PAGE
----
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Author Topic: A Hands-On Field Report = 5D  (Read 4376 times)
maxim
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« on: September 23, 2005, 07:14:29 PM »
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hi richard

thanks for a good and fair writeup

although i would like more details like shutter lag etc
( measurements or otherwise )
it does review the camera from the users' perspective
Thats the kind of review we need
( you are one lucky @!#% to get to field test cameras like this  )


so, viewfinder, fullframe, user prog ( or something )
are the main advantages of the 5D over the 20D......
maybe battery life too..

what really got me thinking as i read the article is that
you REALLY like that 75-300 DO IS lens......this there somewhere that you post more pics from your trip to athen???

I WOULD LOVE TO SEE MORE shots with 75-300 DO
( i have seen the bangaladesh article   )
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Jonathan Wienke
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« Reply #1 on: September 23, 2005, 11:41:48 PM »
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Who is Richard? The primary author of this site's content is Michael Reichmann.
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maxim
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« Reply #2 on: September 24, 2005, 03:41:58 AM »
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Quote
Who is Richard? The primary author of this site's content is Michael Reichmann.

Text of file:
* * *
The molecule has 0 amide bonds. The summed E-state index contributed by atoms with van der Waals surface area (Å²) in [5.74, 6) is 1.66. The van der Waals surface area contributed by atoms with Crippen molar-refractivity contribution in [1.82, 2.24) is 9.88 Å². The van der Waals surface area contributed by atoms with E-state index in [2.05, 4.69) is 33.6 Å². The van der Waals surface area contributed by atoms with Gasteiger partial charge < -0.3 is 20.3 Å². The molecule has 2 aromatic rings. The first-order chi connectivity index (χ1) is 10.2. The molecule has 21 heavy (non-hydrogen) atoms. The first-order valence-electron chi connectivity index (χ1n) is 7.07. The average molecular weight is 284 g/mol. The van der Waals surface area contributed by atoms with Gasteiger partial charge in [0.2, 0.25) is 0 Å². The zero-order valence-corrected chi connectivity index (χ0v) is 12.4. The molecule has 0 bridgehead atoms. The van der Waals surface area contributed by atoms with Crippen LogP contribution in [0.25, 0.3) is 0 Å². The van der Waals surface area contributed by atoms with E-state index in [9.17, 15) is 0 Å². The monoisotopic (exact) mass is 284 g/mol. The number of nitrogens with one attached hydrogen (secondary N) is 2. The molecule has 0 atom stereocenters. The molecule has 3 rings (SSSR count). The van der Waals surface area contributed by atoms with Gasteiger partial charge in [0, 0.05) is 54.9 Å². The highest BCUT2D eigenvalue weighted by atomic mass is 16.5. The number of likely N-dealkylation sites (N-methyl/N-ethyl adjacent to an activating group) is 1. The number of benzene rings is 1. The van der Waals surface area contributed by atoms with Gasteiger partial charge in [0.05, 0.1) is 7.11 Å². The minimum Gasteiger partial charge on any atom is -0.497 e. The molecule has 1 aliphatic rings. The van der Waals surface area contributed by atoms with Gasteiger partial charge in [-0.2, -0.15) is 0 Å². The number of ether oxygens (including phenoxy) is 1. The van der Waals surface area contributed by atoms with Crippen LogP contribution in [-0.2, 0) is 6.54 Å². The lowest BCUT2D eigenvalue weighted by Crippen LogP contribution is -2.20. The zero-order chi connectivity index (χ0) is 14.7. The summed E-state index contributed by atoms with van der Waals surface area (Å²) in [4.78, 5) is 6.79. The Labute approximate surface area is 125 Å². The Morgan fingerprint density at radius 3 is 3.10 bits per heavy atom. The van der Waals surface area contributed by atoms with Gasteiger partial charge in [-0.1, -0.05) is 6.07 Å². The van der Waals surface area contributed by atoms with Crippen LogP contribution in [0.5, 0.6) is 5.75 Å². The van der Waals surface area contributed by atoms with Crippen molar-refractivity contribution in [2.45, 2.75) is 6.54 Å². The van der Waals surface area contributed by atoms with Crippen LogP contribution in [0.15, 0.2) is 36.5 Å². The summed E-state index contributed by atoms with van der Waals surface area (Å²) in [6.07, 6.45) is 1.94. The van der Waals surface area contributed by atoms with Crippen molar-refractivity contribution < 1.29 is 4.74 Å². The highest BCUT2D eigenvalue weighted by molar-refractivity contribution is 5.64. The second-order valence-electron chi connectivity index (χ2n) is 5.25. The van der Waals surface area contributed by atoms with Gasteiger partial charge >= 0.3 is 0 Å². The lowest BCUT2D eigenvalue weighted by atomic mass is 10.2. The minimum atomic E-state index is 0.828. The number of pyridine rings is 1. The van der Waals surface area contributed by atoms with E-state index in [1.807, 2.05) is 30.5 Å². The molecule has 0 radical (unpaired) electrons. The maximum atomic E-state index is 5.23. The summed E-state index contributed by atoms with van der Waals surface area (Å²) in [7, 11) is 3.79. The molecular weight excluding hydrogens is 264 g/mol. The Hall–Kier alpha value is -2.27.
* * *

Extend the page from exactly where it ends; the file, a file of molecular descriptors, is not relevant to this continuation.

oops

i mean richmen....riechmann
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« Reply #3 on: September 24, 2005, 06:28:26 AM »
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If you look at the photographs which I took in Bangladsh last January you'll see that most of them were with this lens as well.

It's advantages for travel are that it's light weight and small. Optical quality suffers, but there are many shooing situations where a larger lens simply couldn't be be used due to cultural issues, and simple size and weight.

I'd much rather have a shot, even if it's a bit soft, than no shot at all.

Michael
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Mark Rogers
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« Reply #4 on: September 24, 2005, 01:55:24 PM »
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Michael,

I too would like to add my thanks for a sensible and balanced review of using the new 5D.

Regards

Mark
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copious_ken
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« Reply #5 on: September 25, 2005, 09:29:20 PM »
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Hi Michael.  Very informative and helpful review.  Thank you very much.

Did you have the chance to try out any of the different focusing screens with the 5D?  I figure you did not or you would have written about it, but I figure it can't hurt to ask.   One issue I have with my 10D is the fact that I find it very difficult to manually focus.  I miss the manual focusing aids in my old film camera, though it is not often that I need it since autofucus works so well these days.

Thanks again.
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« Reply #6 on: September 26, 2005, 05:12:17 AM »
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No, none were supplied.

I like grid screens, and look forward to using one on the 5D.

As for AF / MF, I usually set the camera so that the rear star button sets autofocus, and also set the camera so that it just uses the single center spot (unless there's action going on). Used this way I then don't have to worry about the camera focusing on the wrong thing, and I find that it almost always does a better job of hitting correct focus than I can by eye.

Michael
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copious_ken
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« Reply #7 on: September 26, 2005, 09:19:05 AM »